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  1. Alexander A. Aarts, Cilia L. M. Witteman, Pierre M. Souren & Jos I. M. Egger (2012). Associations Between Psychologists' Thinking Styles and Accuracy on a Diagnostic Classification Task. Synthese 189 (S1):119-130.
    The present study investigated whether individual differences between psychologists in thinking styles are associated with accuracy in diagnostic classification. We asked novice and experienced clinicians to classify two clinical cases of clients with two co-occurring psychological disorders. No significant difference in diagnostic accuracy was found between the two groups, but when combining the data from novices and experienced psychologists accuracy was found to be negatively associated with certain decision making strategies and with a higher self-assessed ability and preference for a (...)
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  2. Cilia Witteman & Wiebe Hoek (2012). Erratum To: Introduction Chapter. Synthese 189 (S1):185-185.
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  3. Cilia Witteman & Wiebe Hoek (2012). Introduction Chapter. Synthese 189 (S1):1-3.
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  4. Cilia Witteman & Wiebe van der Hoek (2012). Erratum To: Introduction Chapter. Synthese 189 (1):185-185.
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  5. Cilia Witteman & Wiebe van der Hoek (2012). Introduction Chapter. Synthese 189 (1):1-3.
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  6. Cilia Witteman & Andreas Glöckner (2011). Beyond Dual-Process Models: A Categorisation of Processes Underlying Intuitive Judgement and Decision Making. Thinking and Reasoning 16 (1):1-25.
    Intuitive-automatic processes are crucial for making judgements and decisions. The fascinating complexity of these processes has attracted many decision researchers, prompting them to start investigating intuition empirically and to develop numerous models. Dual-process models assume a clear distinction between intuitive and deliberate processes but provide no further differentiation within both categories. We go beyond these models and argue that intuition is not a homogeneous concept, but a label used for different cognitive mechanisms. We suggest that these mechanisms have to be (...)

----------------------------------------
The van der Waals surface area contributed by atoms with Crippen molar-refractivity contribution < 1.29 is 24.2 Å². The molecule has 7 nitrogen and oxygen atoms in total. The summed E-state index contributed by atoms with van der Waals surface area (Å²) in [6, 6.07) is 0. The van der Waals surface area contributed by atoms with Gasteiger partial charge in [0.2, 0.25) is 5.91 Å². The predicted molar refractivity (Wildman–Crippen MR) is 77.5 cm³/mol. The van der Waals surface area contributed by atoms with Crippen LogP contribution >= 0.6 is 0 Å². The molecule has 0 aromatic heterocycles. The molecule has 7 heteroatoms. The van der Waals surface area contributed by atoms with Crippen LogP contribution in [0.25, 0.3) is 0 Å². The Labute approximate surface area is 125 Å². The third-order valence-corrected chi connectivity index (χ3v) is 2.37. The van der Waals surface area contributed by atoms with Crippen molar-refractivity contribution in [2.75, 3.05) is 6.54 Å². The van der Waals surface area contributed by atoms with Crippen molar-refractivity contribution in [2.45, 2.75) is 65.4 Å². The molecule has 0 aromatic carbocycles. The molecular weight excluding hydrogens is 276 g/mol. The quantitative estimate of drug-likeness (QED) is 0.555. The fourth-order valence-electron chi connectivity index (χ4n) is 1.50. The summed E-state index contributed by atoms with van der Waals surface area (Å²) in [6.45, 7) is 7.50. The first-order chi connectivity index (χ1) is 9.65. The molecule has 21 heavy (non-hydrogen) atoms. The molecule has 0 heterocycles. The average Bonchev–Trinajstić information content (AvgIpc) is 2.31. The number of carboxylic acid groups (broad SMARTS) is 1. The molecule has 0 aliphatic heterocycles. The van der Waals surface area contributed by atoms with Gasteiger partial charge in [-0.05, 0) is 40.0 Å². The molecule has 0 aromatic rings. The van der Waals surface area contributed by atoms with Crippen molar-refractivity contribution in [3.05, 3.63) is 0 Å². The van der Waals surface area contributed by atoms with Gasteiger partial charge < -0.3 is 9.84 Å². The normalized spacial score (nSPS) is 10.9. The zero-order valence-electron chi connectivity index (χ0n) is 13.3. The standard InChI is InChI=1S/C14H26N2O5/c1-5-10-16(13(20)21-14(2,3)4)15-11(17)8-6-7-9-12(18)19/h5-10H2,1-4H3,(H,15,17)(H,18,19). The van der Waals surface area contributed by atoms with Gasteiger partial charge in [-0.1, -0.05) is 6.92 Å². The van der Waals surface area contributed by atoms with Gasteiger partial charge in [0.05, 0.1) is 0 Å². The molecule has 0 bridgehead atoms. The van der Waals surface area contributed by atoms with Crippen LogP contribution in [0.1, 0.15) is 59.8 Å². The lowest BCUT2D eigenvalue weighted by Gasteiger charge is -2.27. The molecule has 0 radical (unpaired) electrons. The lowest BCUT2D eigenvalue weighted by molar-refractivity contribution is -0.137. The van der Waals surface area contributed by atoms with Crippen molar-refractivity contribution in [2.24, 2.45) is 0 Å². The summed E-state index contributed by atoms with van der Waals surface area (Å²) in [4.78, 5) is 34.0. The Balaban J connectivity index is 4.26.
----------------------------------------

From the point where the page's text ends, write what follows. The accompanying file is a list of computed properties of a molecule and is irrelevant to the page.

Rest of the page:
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  7. Andreas Glöckner & Cilia Witteman (2010). Beyond Dual-Process Models: A Categorisation of Processes Underlying Intuitive Judgement and Decision Making. Thinking and Reasoning 16 (1):1 – 25.
    Intuitive-automatic processes are crucial for making judgements and decisions. The fascinating complexity of these processes has attracted many decision researchers, prompting them to start investigating intuition empirically and to develop numerous models. Dual-process models assume a clear distinction between intuitive and deliberate processes but provide no further differentiation within both categories. We go beyond these models and argue that intuition is not a homogeneous concept, but a label used for different cognitive mechanisms. We suggest that these mechanisms have to be (...)
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  8. Marieke De Vries, Rob W. Holland & Cilia Lm Witteman (2008). Fitting Decisions: Mood and Intuitive Versus Deliberative Decision Strategies. Cognition and Emotion 22 (5):931-943.
  9. Cilia L. M. Witteman, Clare Harries, Hilary L. Bekker & Edward J. M. Van Aarle (2007). Evaluating Psychodiagnostic Decisions. Journal of Evaluation in Clinical Practice 13 (1):10-15.
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